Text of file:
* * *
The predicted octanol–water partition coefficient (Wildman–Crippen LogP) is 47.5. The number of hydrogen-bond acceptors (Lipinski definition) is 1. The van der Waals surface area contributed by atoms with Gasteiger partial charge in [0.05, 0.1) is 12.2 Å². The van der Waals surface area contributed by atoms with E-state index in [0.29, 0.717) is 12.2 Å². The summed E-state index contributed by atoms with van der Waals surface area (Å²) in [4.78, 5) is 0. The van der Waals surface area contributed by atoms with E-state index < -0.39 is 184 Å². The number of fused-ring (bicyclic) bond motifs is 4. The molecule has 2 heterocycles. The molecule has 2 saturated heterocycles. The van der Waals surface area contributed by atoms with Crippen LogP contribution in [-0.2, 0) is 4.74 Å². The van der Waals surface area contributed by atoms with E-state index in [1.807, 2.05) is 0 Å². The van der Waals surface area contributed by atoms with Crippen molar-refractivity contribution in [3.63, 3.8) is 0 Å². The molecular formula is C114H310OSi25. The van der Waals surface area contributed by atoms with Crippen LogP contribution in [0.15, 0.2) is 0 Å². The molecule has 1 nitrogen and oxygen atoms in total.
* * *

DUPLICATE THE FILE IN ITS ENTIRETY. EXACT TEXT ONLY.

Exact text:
The predicted octanol–water partition coefficient (Wildman–Crippen LogP) is 47.5. The number of hydrogen-bond acceptors (Lipinski definition) is 1. The van der Waals surface area contributed by atoms with Gasteiger partial charge in [0.05, 0.1) is 12.2 Å². The van der Waals surface area contributed by atoms with E-state index in [0.29, 0.717) is 12.2 Å². The summed E-state index contributed by atoms with van der Waals surface area (Å²) in [4.78, 5) is 0. The van der Waals surface area contributed by atoms with E-state index < -0.39 is 184 Å². The number of fused-ring (bicyclic) bond motifs is 4. The molecule has 2 heterocycles. The molecule has 2 saturated heterocycles. The van der Waals surface area contributed by atoms with Crippen LogP contribution in [-0.2, 0) is 4.74 Å². The van der Waals surface area contributed by atoms with E-state index in [1.807, 2.05) is 0 Å². The van der Waals surface area contributed by atoms with Crippen molar-refractivity contribution in [3.63, 3.8) is 0 Å². The molecular formula is C114H310OSi25. The van der Waals surface area contributed by atoms with Crippen LogP contribution in [0.15, 0.2) is 0 Å². The molecule has 1 nitrogen and oxygen atoms in total.